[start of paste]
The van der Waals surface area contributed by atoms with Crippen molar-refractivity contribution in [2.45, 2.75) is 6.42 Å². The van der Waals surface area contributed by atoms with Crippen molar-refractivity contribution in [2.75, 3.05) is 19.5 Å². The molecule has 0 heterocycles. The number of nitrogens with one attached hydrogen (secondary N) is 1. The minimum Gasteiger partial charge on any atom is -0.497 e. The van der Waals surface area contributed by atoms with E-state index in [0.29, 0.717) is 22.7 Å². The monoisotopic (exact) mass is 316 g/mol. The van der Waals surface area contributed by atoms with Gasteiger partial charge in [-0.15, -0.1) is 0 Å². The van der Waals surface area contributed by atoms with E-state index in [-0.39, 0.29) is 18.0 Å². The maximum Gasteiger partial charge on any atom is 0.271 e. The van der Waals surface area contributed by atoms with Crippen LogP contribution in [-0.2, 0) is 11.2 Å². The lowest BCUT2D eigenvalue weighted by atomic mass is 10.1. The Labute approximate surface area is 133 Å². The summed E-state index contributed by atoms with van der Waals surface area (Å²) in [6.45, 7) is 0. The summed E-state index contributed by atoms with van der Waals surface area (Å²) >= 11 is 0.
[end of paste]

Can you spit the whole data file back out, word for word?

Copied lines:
The van der Waals surface area contributed by atoms with Crippen molar-refractivity contribution in [2.45, 2.75) is 6.42 Å². The van der Waals surface area contributed by atoms with Crippen molar-refractivity contribution in [2.75, 3.05) is 19.5 Å². The molecule has 0 heterocycles. The number of nitrogens with one attached hydrogen (secondary N) is 1. The minimum Gasteiger partial charge on any atom is -0.497 e. The van der Waals surface area contributed by atoms with E-state index in [0.29, 0.717) is 22.7 Å². The monoisotopic (exact) mass is 316 g/mol. The van der Waals surface area contributed by atoms with Gasteiger partial charge in [-0.15, -0.1) is 0 Å². The van der Waals surface area contributed by atoms with E-state index in [-0.39, 0.29) is 18.0 Å². The maximum Gasteiger partial charge on any atom is 0.271 e. The van der Waals surface area contributed by atoms with Crippen LogP contribution in [-0.2, 0) is 11.2 Å². The lowest BCUT2D eigenvalue weighted by atomic mass is 10.1. The Labute approximate surface area is 133 Å². The summed E-state index contributed by atoms with van der Waals surface area (Å²) in [6.45, 7) is 0. The summed E-state index contributed by atoms with van der Waals surface area (Å²) >= 11 is 0.